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New hope for people with diabetes
An international research team recently managed to cure diabetes in mice for the first time. According to the researchers, the underlying treatment can also be carried out in humans. Flexible cells that are implanted in the pancreas play a key role.
An international team consisting of researchers from the University of Bergen, the Université de Genève, the Harvard Medical School, the Universiteit Leiden and the Oregon Stem Cell Center recently achieved a breakthrough in diabetes research. For the first time, a scientific team has been able to cure diabetes - initially only in mice. However, the researchers believe that the therapy can also work in humans. The study results were recently published in the renowned journal "Nature".
Flexible cells from the pancreas
The researchers found that human cells from the pancreas can change their role to combat diabetes. In animal experiments on mice, the scientists implanted previously prepared cells in the pancreas of mice with diabetes. The rodents then recovered from the disease. When the cells were removed, the diabetes returned.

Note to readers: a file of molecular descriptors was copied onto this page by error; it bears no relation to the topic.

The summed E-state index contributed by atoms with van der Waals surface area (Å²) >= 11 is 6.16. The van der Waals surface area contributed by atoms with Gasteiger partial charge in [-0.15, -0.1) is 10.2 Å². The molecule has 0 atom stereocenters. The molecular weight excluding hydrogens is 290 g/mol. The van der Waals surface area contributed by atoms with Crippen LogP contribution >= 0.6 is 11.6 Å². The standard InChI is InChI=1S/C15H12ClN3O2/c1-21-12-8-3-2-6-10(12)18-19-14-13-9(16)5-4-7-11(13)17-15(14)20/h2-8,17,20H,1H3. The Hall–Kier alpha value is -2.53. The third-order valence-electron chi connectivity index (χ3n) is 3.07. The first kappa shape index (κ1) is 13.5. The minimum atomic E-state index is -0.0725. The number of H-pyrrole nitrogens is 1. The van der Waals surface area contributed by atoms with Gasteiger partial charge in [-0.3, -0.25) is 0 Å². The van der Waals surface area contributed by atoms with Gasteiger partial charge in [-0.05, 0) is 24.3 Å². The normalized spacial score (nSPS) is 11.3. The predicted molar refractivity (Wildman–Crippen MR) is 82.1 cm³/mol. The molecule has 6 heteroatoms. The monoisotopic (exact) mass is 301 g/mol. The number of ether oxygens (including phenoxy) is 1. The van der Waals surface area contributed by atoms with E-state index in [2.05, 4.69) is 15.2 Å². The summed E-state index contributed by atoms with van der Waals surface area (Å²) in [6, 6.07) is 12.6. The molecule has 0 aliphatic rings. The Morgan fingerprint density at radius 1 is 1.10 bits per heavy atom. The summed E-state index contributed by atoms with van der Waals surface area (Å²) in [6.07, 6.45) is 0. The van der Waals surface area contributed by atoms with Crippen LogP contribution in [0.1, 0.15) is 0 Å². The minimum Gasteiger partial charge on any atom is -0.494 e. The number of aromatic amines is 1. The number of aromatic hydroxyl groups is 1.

Cells are more flexible than previously thought
Contrary to the prevailing opinion that cells always serve a specific purpose, the team from the Nature study showed that human cells can be converted into other cell types much better than previously thought. The researchers were able to influence the cells in such a way that they changed their original function.
Cell change you
Cells that produce the hormone glucagon in the pancreas play a key role. Usually, the hormone triggers the production of high-energy glucose, which leads to an increase in blood sugar levels. "By influencing the glucagon-producing cells in the pancreas, we made the cells produce insulin instead," Professor Helge Ræder, one of the research directors, summarizes the study results in a press release.
Cells are also more resistant to attacks by the immune system
In addition, the study showed that the changed cells not only produce insulin, but are also more resistant to attacks by the immune system. This is particularly important in the treatment of type 1 diabetes, where insulin-producing cells are attacked by the body's immune system. "This means that we can probably use the patient's own cells without fear that the manipulated cells will ultimately be destroyed by the immune system," explains the professor.
New therapies are also conceivable in other areas
The researchers go one step further with the importance of knowledge. Professor Ræder believes that these mechanisms are not limited to the pancreas. He is convinced that this cell flexibility can be found in many other cell types in the human body and that it can also cure many other diseases. "The ability of cells to change functions can be important for the treatment of other diseases caused by cell death," the scientist concluded. The professor mentions neurological diseases, heart attacks and cancer as examples. (vb)